My Lords, your Lordships will have noted that I have softened my original stance on this issue. Whereas previously I sought an obligation on the Information Commissioner to make an annual report on the operation of HMRC's disclosure regime, I have re-drafted the new clause to confine it to a report on the first full year of operation.
As I have already made clear, I am only too well aware that the Data Protection Act grants an appropriate power to the Information Commissioner to conduct a review should he deem it necessary. Indeed, as revealed by the letter from the Paymaster General to the chairman of the JCHR, that continues to form the substance of the justification given by the noble and learned Lord the Attorney-General for resisting the amendment. Like the JCHR, I hold to the view that, given the importance of taxpayer confidentiality to the integrity of the tax base, it is appropriate that a report on the first full year of HMRC's operation should be obligatory rather than discretionary.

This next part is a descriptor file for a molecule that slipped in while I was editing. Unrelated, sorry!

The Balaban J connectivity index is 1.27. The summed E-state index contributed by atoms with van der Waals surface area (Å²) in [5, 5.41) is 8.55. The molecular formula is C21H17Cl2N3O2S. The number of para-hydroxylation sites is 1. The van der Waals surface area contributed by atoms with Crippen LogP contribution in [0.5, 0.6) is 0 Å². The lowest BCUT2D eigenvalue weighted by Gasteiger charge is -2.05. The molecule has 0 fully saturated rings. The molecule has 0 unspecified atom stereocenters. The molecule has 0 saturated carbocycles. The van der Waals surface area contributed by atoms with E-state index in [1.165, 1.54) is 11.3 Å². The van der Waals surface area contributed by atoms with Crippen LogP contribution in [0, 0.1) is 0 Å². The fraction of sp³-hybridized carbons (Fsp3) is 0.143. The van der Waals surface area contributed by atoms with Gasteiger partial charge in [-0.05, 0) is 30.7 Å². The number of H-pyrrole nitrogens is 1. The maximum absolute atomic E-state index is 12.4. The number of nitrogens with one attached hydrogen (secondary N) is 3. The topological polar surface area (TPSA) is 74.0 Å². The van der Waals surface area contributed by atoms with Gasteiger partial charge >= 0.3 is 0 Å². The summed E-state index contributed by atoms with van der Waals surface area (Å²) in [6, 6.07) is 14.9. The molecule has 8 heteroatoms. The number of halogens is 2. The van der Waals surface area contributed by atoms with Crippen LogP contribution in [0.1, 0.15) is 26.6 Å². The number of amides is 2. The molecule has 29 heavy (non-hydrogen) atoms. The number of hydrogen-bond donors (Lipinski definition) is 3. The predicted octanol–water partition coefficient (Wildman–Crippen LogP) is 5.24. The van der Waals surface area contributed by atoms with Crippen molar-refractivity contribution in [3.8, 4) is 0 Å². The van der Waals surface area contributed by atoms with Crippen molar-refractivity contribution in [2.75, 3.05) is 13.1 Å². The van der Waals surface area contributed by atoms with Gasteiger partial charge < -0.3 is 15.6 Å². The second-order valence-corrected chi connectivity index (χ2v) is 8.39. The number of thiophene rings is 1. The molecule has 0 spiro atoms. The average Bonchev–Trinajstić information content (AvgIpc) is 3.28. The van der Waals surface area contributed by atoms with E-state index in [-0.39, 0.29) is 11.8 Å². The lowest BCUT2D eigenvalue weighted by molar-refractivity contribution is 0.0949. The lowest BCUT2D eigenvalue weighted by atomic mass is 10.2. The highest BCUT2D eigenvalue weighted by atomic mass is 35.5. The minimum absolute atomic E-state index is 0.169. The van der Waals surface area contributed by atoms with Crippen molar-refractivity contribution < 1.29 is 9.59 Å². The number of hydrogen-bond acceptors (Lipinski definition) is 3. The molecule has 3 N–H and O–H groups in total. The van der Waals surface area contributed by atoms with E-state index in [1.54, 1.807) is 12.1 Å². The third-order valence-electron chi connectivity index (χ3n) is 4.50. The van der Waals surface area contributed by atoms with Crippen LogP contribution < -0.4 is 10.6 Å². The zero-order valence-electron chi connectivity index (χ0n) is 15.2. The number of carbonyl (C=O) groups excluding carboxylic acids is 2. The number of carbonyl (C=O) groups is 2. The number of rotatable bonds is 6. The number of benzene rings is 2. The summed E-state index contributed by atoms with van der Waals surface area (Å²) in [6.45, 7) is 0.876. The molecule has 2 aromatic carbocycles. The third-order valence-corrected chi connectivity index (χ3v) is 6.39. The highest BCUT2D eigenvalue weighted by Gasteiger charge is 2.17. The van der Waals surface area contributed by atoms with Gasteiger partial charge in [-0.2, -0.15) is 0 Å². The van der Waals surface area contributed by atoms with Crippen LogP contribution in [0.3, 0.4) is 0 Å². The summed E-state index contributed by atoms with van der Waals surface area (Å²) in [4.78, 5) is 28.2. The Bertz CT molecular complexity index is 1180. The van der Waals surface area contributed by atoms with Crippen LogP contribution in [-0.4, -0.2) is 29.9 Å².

A further motivation for the new clause is the way in which the role and functions of the Information Commissioner have expanded in recent years. Inevitably, exercise of the discretionary power under the DPA to report on HMRC will be subject to any resource and budgetary constraints that that increased—and increasing—workload places on the Information Commissioner. Accordingly, reliance on that route to proper oversight has about it the character of willing the ends but not the means. That being so the new clause addresses that at proposed new subsection (3) by requiring that adequate resources be made available. I beg to move.